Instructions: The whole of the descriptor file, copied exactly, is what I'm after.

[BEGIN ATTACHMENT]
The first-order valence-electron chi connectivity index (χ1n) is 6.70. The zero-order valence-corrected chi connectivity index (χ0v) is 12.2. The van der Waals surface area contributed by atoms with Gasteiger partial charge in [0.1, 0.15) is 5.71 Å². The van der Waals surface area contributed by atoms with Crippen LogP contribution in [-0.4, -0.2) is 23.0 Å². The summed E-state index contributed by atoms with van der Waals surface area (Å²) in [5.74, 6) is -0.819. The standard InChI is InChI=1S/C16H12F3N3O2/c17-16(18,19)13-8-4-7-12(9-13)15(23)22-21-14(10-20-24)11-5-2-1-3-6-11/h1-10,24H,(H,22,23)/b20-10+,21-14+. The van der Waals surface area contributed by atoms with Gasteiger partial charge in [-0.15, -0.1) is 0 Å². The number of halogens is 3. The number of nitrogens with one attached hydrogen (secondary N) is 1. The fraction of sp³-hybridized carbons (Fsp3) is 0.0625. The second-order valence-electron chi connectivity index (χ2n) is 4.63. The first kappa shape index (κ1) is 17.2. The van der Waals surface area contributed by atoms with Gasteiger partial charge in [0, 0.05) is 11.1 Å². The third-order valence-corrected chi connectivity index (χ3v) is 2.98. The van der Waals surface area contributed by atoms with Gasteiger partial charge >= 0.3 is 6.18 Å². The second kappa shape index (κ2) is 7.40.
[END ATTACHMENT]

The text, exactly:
The first-order valence-electron chi connectivity index (χ1n) is 6.70. The zero-order valence-corrected chi connectivity index (χ0v) is 12.2. The van der Waals surface area contributed by atoms with Gasteiger partial charge in [0.1, 0.15) is 5.71 Å². The van der Waals surface area contributed by atoms with Crippen LogP contribution in [-0.4, -0.2) is 23.0 Å². The summed E-state index contributed by atoms with van der Waals surface area (Å²) in [5.74, 6) is -0.819. The standard InChI is InChI=1S/C16H12F3N3O2/c17-16(18,19)13-8-4-7-12(9-13)15(23)22-21-14(10-20-24)11-5-2-1-3-6-11/h1-10,24H,(H,22,23)/b20-10+,21-14+. The van der Waals surface area contributed by atoms with Gasteiger partial charge in [-0.15, -0.1) is 0 Å². The number of halogens is 3. The number of nitrogens with one attached hydrogen (secondary N) is 1. The fraction of sp³-hybridized carbons (Fsp3) is 0.0625. The second-order valence-electron chi connectivity index (χ2n) is 4.63. The first kappa shape index (κ1) is 17.2. The van der Waals surface area contributed by atoms with Gasteiger partial charge in [0, 0.05) is 11.1 Å². The third-order valence-corrected chi connectivity index (χ3v) is 2.98. The van der Waals surface area contributed by atoms with Gasteiger partial charge >= 0.3 is 6.18 Å². The second kappa shape index (κ2) is 7.40.